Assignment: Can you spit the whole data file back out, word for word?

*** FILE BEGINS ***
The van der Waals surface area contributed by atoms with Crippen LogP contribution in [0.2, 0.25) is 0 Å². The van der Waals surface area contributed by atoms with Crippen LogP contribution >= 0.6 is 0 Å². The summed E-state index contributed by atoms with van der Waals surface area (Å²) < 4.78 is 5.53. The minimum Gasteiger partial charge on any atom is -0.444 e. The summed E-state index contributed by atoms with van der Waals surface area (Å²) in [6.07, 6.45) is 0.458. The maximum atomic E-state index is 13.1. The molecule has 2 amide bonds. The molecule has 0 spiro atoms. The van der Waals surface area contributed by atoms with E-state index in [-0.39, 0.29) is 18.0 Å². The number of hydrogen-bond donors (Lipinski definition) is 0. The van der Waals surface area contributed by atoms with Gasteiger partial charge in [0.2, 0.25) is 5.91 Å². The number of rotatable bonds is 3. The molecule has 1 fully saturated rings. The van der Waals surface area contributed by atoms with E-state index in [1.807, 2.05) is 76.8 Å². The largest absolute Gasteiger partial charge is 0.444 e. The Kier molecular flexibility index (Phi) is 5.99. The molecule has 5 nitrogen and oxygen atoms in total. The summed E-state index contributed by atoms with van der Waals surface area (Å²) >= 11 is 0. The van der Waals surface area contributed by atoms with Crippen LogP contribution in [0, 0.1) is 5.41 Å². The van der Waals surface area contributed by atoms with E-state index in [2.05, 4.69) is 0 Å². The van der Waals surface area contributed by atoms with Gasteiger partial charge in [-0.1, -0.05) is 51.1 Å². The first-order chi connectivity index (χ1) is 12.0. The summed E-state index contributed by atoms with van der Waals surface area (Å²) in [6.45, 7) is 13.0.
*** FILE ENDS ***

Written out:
The van der Waals surface area contributed by atoms with Crippen LogP contribution in [0.2, 0.25) is 0 Å². The van der Waals surface area contributed by atoms with Crippen LogP contribution >= 0.6 is 0 Å². The summed E-state index contributed by atoms with van der Waals surface area (Å²) < 4.78 is 5.53. The minimum Gasteiger partial charge on any atom is -0.444 e. The summed E-state index contributed by atoms with van der Waals surface area (Å²) in [6.07, 6.45) is 0.458. The maximum atomic E-state index is 13.1. The molecule has 2 amide bonds. The molecule has 0 spiro atoms. The van der Waals surface area contributed by atoms with E-state index in [-0.39, 0.29) is 18.0 Å². The number of hydrogen-bond donors (Lipinski definition) is 0. The van der Waals surface area contributed by atoms with Gasteiger partial charge in [0.2, 0.25) is 5.91 Å². The number of rotatable bonds is 3. The molecule has 1 fully saturated rings. The van der Waals surface area contributed by atoms with E-state index in [1.807, 2.05) is 76.8 Å². The largest absolute Gasteiger partial charge is 0.444 e. The Kier molecular flexibility index (Phi) is 5.99. The molecule has 5 nitrogen and oxygen atoms in total. The summed E-state index contributed by atoms with van der Waals surface area (Å²) >= 11 is 0. The van der Waals surface area contributed by atoms with Crippen LogP contribution in [0, 0.1) is 5.41 Å². The van der Waals surface area contributed by atoms with E-state index in [2.05, 4.69) is 0 Å². The van der Waals surface area contributed by atoms with Gasteiger partial charge in [-0.1, -0.05) is 51.1 Å². The first-order chi connectivity index (χ1) is 12.0. The summed E-state index contributed by atoms with van der Waals surface area (Å²) in [6.45, 7) is 13.0.